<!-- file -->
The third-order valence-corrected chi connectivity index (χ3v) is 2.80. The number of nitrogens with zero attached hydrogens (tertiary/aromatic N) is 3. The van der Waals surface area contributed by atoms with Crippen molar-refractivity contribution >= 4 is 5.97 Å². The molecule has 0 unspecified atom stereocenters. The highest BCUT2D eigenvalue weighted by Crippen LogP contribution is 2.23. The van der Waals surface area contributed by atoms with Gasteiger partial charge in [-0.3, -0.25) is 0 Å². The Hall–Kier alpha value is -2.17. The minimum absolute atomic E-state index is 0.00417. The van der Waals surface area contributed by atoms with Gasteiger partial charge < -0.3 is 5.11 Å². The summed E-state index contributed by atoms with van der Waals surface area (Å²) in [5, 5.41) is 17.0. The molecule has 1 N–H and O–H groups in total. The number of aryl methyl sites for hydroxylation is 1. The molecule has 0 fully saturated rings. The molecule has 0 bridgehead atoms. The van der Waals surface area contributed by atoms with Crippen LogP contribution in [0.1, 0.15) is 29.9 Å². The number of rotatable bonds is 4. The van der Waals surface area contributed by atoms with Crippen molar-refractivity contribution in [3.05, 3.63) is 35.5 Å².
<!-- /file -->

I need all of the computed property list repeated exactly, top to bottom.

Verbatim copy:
The third-order valence-corrected chi connectivity index (χ3v) is 2.80. The number of nitrogens with zero attached hydrogens (tertiary/aromatic N) is 3. The van der Waals surface area contributed by atoms with Crippen molar-refractivity contribution >= 4 is 5.97 Å². The molecule has 0 unspecified atom stereocenters. The highest BCUT2D eigenvalue weighted by Crippen LogP contribution is 2.23. The van der Waals surface area contributed by atoms with Gasteiger partial charge in [-0.3, -0.25) is 0 Å². The Hall–Kier alpha value is -2.17. The minimum absolute atomic E-state index is 0.00417. The van der Waals surface area contributed by atoms with Gasteiger partial charge < -0.3 is 5.11 Å². The summed E-state index contributed by atoms with van der Waals surface area (Å²) in [5, 5.41) is 17.0. The molecule has 1 N–H and O–H groups in total. The number of aryl methyl sites for hydroxylation is 1. The molecule has 0 fully saturated rings. The molecule has 0 bridgehead atoms. The van der Waals surface area contributed by atoms with Crippen LogP contribution in [0.1, 0.15) is 29.9 Å². The number of rotatable bonds is 4. The van der Waals surface area contributed by atoms with Crippen molar-refractivity contribution in [3.05, 3.63) is 35.5 Å².